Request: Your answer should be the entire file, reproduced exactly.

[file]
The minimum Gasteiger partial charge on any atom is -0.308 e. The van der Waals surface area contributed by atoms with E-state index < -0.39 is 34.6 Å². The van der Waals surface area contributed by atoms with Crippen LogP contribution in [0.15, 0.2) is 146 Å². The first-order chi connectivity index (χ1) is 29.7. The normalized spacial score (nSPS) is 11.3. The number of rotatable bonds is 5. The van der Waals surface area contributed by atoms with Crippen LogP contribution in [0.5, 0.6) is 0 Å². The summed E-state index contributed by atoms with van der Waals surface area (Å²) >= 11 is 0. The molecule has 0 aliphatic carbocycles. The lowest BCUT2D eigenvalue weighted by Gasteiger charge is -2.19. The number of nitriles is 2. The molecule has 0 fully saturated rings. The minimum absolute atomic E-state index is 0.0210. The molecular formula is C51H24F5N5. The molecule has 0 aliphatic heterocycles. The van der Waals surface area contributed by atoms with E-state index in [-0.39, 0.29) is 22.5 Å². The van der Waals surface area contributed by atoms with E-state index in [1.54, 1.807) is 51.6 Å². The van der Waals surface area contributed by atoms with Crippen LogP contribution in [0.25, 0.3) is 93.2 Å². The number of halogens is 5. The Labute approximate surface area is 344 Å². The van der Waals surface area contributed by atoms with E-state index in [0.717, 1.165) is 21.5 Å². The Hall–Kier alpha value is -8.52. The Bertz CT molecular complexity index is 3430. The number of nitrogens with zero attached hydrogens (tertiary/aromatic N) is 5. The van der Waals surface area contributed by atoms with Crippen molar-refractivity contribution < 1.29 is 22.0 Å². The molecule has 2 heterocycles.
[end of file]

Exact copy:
The minimum Gasteiger partial charge on any atom is -0.308 e. The van der Waals surface area contributed by atoms with E-state index < -0.39 is 34.6 Å². The van der Waals surface area contributed by atoms with Crippen LogP contribution in [0.15, 0.2) is 146 Å². The first-order chi connectivity index (χ1) is 29.7. The normalized spacial score (nSPS) is 11.3. The number of rotatable bonds is 5. The van der Waals surface area contributed by atoms with Crippen LogP contribution in [0.5, 0.6) is 0 Å². The summed E-state index contributed by atoms with van der Waals surface area (Å²) >= 11 is 0. The molecule has 0 aliphatic carbocycles. The lowest BCUT2D eigenvalue weighted by Gasteiger charge is -2.19. The number of nitriles is 2. The molecule has 0 fully saturated rings. The minimum absolute atomic E-state index is 0.0210. The molecular formula is C51H24F5N5. The molecule has 0 aliphatic heterocycles. The van der Waals surface area contributed by atoms with E-state index in [-0.39, 0.29) is 22.5 Å². The van der Waals surface area contributed by atoms with E-state index in [1.54, 1.807) is 51.6 Å². The van der Waals surface area contributed by atoms with Crippen LogP contribution in [0.25, 0.3) is 93.2 Å². The number of halogens is 5. The Labute approximate surface area is 344 Å². The van der Waals surface area contributed by atoms with E-state index in [0.717, 1.165) is 21.5 Å². The Hall–Kier alpha value is -8.52. The Bertz CT molecular complexity index is 3430. The number of nitrogens with zero attached hydrogens (tertiary/aromatic N) is 5. The van der Waals surface area contributed by atoms with Crippen molar-refractivity contribution < 1.29 is 22.0 Å². The molecule has 2 heterocycles.